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ALCOHOLIC WASTE, INEFFICIENCY AND INCOMPETENCY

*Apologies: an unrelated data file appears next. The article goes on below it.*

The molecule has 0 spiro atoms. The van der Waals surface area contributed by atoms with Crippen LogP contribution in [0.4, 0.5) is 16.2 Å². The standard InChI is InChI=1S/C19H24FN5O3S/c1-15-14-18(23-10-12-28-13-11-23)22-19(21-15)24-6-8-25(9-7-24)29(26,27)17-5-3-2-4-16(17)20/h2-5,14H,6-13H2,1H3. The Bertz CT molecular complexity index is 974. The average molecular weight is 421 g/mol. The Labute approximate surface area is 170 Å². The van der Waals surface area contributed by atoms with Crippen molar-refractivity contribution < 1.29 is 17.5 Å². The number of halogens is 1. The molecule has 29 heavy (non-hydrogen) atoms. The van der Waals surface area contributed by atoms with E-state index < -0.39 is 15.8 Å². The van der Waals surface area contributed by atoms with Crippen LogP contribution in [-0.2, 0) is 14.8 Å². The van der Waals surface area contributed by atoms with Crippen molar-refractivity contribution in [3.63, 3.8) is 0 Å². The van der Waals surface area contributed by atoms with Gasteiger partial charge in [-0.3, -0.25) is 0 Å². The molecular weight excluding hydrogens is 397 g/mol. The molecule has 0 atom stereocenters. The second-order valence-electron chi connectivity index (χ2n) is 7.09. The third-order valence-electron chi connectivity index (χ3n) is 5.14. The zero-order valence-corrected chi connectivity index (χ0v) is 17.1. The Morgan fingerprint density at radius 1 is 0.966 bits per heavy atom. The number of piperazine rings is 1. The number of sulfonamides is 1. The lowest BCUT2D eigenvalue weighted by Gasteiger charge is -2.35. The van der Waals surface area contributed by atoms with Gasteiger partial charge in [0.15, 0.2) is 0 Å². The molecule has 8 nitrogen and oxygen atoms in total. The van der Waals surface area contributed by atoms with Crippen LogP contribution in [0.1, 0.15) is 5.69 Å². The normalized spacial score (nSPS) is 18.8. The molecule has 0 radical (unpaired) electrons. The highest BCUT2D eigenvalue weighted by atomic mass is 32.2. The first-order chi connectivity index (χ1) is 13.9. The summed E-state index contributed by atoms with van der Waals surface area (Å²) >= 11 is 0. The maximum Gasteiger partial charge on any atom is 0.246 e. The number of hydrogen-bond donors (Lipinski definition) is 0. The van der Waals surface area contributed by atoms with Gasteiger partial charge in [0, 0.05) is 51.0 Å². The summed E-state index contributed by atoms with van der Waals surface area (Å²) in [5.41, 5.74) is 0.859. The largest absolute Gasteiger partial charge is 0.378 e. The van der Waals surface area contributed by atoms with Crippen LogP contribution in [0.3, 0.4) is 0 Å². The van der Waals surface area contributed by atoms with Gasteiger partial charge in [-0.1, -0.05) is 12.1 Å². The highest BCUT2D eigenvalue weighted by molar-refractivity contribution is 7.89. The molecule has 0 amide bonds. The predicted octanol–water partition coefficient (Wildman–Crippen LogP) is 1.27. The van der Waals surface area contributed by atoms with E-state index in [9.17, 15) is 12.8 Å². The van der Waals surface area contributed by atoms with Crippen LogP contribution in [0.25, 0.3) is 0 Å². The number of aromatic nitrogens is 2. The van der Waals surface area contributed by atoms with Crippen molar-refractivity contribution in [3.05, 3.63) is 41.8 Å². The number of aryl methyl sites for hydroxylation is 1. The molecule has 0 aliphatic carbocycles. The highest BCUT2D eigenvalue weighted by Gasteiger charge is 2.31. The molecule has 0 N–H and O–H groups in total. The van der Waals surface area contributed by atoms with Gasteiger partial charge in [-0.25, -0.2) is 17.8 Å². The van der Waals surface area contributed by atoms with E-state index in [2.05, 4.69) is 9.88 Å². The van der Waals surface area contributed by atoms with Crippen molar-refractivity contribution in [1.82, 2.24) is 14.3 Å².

The Changed and Changing Conditions in This Country, Coupled With the Effects of Alcohol on the Body, Makes Prohibition Even a Greater Necessity Now Than in the Past _s it (Col. Raymond Robins) The nation began 96 per cent rural. It is 54 per cent urban at this moment, and that percentage is increasing rap idly. The social implications of indi vidual action are wholly different in the two situations. A man getting drunk in his farm home, or driving along a country road with mules or oxen going six miles an hour, was not so serious. The mules or the oxen would take him home. But now, in a sixty - miles - an - hour world, with crowded communities, the drunken hand on the wheel has a wholly dif ferent social implication. There you find one of the reasons wrhy society has had to relieve the community from the danger and menace of alcoholic waste, poisoning, inefficiency and in competency. DEMANDS OF A MECHANICAL AGE There is another reason. We are the greatest mechanical and engineering people in the world. Power under con trol—for that is all an automobile is— has more devices in this country than in any other nation in the world. Thirty years ago we made a rule that locomotive engineers in this country could not drink; they had to be tee totalers. Nobody wanted to limit the personal liberty of locomotive engin eers, but everybody knew that locomo tive engineers, whose business it was to protect life and property, could not do so if they were drinking engineers. That condition which was necessary thirty years ago has now, by reason of the diffusion of mechanical and en gineering power throughout the mass of the people, become necessary for the whole people, to protect the life and property of all of us. There is another reason—the diffu sion of a better standard of living, of a larger means of recreation and of personal happiness in a material sense. The spread of general education has been greater in those thirty years than in any other previous period in the world’s life. The part that liquor play ed in the social life and habits of the people has been wholly changed, so far as the necessity for it is concerned, within the thirty years. These thirty years have seen the widest diffusion of general intelligence, the widest dif fusion of general recreation, the com ing of the movie, the radio, the Ford car, giving all kinds of opportunity for a better type of recreation. These things have changed the burden and necessity of artificial stimulation so far as the vast mass of the people is concerned. EFFECT OF ALCOHOL And side by side with that education has gone on another education. We have learned the effect of alcoholic stimulation and poison upon the hu man body. We have learned that it is injurious in every way. A group of Germans have been studying the ef fects of alcoholic stimulation on men and women, and in a unanimous re port wffiich they have made they tell us that it has the effect of deflecting the accuracy of the message sent by the brain along the nerves to the mus cles, so that a fine marksman shot a little off after he had had a drink or two; and that a fine draftsman drew his lines a little irregular after he had had a drink or two. And a peculiar thing in that study by the Germans was this, that the lower the type or the more phlegmatic or stolid the sub ject, the less the effect; and the more sensitive and higher the nervous ten don, the higher the type of mind, th« greater the effect. So, when a man says to you that he can take three or four drinks without its affecting him, it may be true, but it is not very com plimentary to him. There is another reason. We men and women of America are not a tem perate people. We might as well be honest with ourselves. It is a fact that we may think we are following the Scriptural injunction “Whatsoever thy hand findeth to do, do it with thy might.” We throw ourselves into any thing we do or undertake until we overdo it. All this talk about light wines and beers is pure, unadulterated bunk, and the people who are doing the talking about it do not want it. They do not want light w7ines and beers. They want whisky and they want it straight. They want cocktails and highballs and whisky sours and mint julep. I come from Kentucky and I know. ANOTHER DAY OF PRAYER Chicago’s Churches Again Call for “Po litical Prayer Day” to Redeem City From Crooks Another day of “political prayer” has been designated for state-wide observance in Illinois by the pastors. Sunday, March 25, tvas the day fixed by the Methodist Board of Public Morals for prayer and pulpit discus sion of the political situation in the state. In its resolution setting the day the board urged the ministers to devote part of their sermons to a plea for a united front for good govern ment, with a special plea for a large church vote on April 10 in the pri mary election. The Chicago Church Federation which sponsored the day of political prayer on March 17, issued a call upon churchmen to suit their action to their prayers. “Our prayers will be a hollow mockery,” said Rev. John R. Nichols, president, “if church people now fail to register and vote.” WE ARE ALL PROHIBITIONISTS France to Have Fleet of “De Luxe” Motor Cars Equipped With Bar According to a press dispatch car rying a Cherbourg dateline of March 21, a fleet of ten “grand luxe” auto cars, fitted with a bar at which the passengers may be served their favor ite cocktails during the voyage, will be ready to transport incoming tour ists to Paris this season, according to plans being made by a large travel agency. ... A stop will be made at the half-way for lunch in some pictur esque “auberge.” A barman will be in attendance, who will act also in the capacity of guide and will point out the interesting sights along the route. American Issue ventures the guess that the travel agency which plans putting these barrooms on wheels will insist that the driver of the car be a total abstainer at least for the time of the trip. If the travel agency does not so insist, here is a perfectly safe guess—the passengers will. As has been said by someone, we all believe in prohibition when we come to en gage a taxicab driver or when we take a trip on a railroad train—prohibition for the chauffeur and the engineer. SEATTLE CHANGES MAYORS Mrs. Landes Is Defeated for Reelection; Gave City a Clean Administration Mrs. Bertha K. Landes, who two years ago was chosen by the voters of Seattle, Wash., to be the first woman to manage the destinies of an Ameri can metropolitan city, was defeated in a recent mayoralty election by 19,000 votes. Frank Edwards, a retired the ater operator, was the successful can didate. Mrs. Landes gave the city of Seattle a clean administration. The affairs of th£ city were conducted in a business like manner. She had the support of all the newspapers in her candidacy for reelection. Edwards was almost politically unknown until a few weeks ago. If he made any promises for a wide-open city or a less vigorous pros ecution of evil-doers, the newspapers have not mentioned it. Mrs. Landes’ defeat perhaps can be credited more to prejudice against women holding executive offices than anything else. Whatever the cause of her defeat it is unfortunate, irrespective of what Mr. Edwards’ qualifications for the office might be. HAWAIIAN DRY ORATORS Five or Six Races Represented in Oratori cal Contest Held Under League Sponsorship Hawaii has been spoken of many times as the melting pot of the United States. Each year the Anti-Saloon League of Hawaii conducts a prohibi tion prize oratorical contest. Each year, also, five or six races and mix tures of races are represented in the young people who take part. This year there were eight contest ants, two from each island in the Ha waiian group. The W. C. T. U. and Sal vation Army are also represented in the conducting of the contest. This year the winner was Miss Thel ma Smith, who spoke on the subject “The Great Adventurer.” Other con testants were: Isami Takemoto, Mary Chan Wa, George Ozaki, Donald Walk er, Edith Peterson, Masao Nakano, Ka zuo Morinaga. All phases of prohibi tion were discussed by these young high school pupils. PROMOTING FRUIT JUICES Switzerland in Effort to Interest People In Use of Unfermented Fruit Juices In Switzerland every year greater efforts are being made to popularize the preparation of non-fermented ap ple and pear juice. This preparation is carried out in private households, in a small number of industrial establish ments, and by means of machines which are carried from village to vil lage and which are used for sterilizing fruit juices. These machines are plac ed at the disposition of the public by the Bernese Society for the Non-Alco holic Use of Fruits, and circulated last autumn in 150 localities of the cantons of Berne, Solure, Argovie, Bale, Zurich and Grisons, and produced over 330, 000 liters of sweet cider. The non-alcoholic cider prepared by the traveling apparatus represents on ly a part of the total production of sweet cider. One can readily under stand, therefore, that the Swiss tem perance societies consider that this new industry is doing much to win over the rural population to the ftght against alcoholism. PADLOCKS FOR 35 PLACES Federal Judge Walter C. Lindley of Chicago recently ordered padlocks for one year against 35 places in Chicago charged with violations of the prohi bition law. The value of the prop erty darkened for a year was est imat ed at two million dollars. LIQUOR SMUGGLING IN ENGLAND London Graphic Tells of Extensive Smuggling of Liquor Which Is Sold to Licensed Saloons From time to time American Issua has called attention to Items appear ing in London newspapers describing bootlegging in England, Scotland and Ireland. The bootlegging problem has become acute in England despite the fact that the country abounds in pub lic houses, or saloons. Here is indeed conclusive evidence that licensing the traffic does not do away with the ille gal traffic. We now call attention to an article appearing in the London Graphic, by Wentworth Day, describ ing extensive smuggling operations carried on on the Essex and Suffolk coast and around about Warden Point in the Isle of Sheppey. CONTRABAND BOOZE AND SILK Principal commodities smuggled into England are silks and liquor. This liquor is disposed of chiefly in London, and is even purchased by licensees of public houses who retail it at tremen dous profit. Here is something for those people to think about who are continually saying that prohibition is responsible for liquor smuggled into the United States. We quote Mr. Day who says: I have spent weeks investigat ing these facts, and have no prac tical doubt of their accuracy, nor are they denied by the board of customs and excise. Drightllngsea, West Mersea, Maldon, Burnham on-Croueh, Tollesbury, Walton-on the Naze, Felixstowe, and a score of smaller places are all the homes of countless small yachts, some of them owned by young men with a few pounds as capital and a car as land transport, find it the easiest thing in the world to run their cargoes during the week-end, pack them aboard the car in suitcases and cabin trunks, sell them in London, and clear a useful profit_Smuggling on the east and southeast coasts today is child’s play. It is the easiest get rich-quick game for adventurous young men that England has to offer. I say that deliberately from a long and intimate knowl edge of the coastlines, the meth ods, and in some instances, the men who are doing it. EASY MONE7 Mr. Day then tells of one young man with whom he talked, who bought a cabin cruiser for COO pounds. This money was given him by his mother, who suggested he might make a comfortable living by taking people for sea trips in the summer. The young man put it into service as a smuggling vessel. By the end of six months he had cleared all his ex penses and made 500 pounds clear profit. Mr. Day continues: “Most of the cargoes were landed at Rye, where he fold me at least a doz en families, most of them of the old smuggling breed, are now living in comparative ease simply by taking a channel run every now and then. He and several others rented an old warehouse in which they stored their bales and cases, removing some by ear to London and selling them locally. Brandy and silk were the principal commodities, and most of the silk was taken by small west-end millinery and underwear shops which made it up and passed it on at the full market price. Equally, he told me, cases and cases of brandy went to proprietors of public houses who bought at 12s. 6d a bottle and resold it at 17s. 6d. A three-ton lorry was, I heard, more than once actually loaded at a door of the warehouse and sent up to Lon don packed with contraband goods.